Americans' lifespan shorter than previously thought, study finds

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A group of researchers has developed a more accurate way of calculating mortality rates of the oldest Americans, which might lead to more realistic cost projections for Social Security and Medicare.

Demographers have traditionally believed that the mortality rate of Americans flattens out above age 80, and the U.S. Census Bureau predicted that the 2010 census would find 114,000 people age 100 or older. However, the census revealed only 53,364 centenarians.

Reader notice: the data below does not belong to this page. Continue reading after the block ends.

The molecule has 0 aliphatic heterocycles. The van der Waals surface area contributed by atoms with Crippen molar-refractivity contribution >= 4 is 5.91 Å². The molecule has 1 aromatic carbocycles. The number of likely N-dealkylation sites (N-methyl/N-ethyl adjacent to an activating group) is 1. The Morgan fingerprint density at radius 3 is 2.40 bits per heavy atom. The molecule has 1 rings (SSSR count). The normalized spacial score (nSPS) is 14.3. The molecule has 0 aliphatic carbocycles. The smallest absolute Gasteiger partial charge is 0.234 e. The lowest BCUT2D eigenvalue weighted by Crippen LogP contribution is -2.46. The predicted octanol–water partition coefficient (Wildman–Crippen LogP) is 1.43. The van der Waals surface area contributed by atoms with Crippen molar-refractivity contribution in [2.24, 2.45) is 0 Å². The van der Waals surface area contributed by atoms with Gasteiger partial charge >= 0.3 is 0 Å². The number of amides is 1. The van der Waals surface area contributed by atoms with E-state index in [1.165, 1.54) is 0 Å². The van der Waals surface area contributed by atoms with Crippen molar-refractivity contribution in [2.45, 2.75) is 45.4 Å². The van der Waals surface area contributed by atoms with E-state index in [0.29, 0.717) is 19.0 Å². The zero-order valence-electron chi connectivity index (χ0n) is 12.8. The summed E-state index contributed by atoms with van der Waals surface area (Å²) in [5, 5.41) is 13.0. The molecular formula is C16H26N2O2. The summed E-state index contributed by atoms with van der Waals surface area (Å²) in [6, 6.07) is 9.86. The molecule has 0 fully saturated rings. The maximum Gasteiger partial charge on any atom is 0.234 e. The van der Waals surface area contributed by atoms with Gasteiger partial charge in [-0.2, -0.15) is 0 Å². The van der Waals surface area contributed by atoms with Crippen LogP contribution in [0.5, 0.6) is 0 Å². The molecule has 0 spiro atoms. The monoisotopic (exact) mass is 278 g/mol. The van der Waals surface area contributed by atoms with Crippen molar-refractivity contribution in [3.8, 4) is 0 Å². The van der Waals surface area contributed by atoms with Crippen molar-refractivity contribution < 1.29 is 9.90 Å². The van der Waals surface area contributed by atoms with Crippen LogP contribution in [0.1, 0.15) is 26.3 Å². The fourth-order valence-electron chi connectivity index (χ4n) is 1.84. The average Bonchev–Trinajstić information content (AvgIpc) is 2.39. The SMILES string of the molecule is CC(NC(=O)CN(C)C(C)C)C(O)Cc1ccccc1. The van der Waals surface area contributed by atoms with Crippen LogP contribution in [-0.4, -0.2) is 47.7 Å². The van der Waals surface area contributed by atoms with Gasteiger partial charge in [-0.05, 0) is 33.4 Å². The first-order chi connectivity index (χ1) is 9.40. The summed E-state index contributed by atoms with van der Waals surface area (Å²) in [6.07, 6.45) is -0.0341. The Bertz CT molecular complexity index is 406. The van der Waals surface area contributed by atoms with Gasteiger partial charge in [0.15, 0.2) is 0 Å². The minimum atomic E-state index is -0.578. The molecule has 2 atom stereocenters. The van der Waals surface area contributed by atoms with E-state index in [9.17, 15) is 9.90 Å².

Experts at the University of Chicago say that's because the rate of mortality growth with age of the oldest Americans is the same as that for those who are younger. A person's risk of death in a given year after age 30 doubles every eight years of age, which is known as the Gompertz Law.

The study was published in the current issue of the North American Actuarial Journal.

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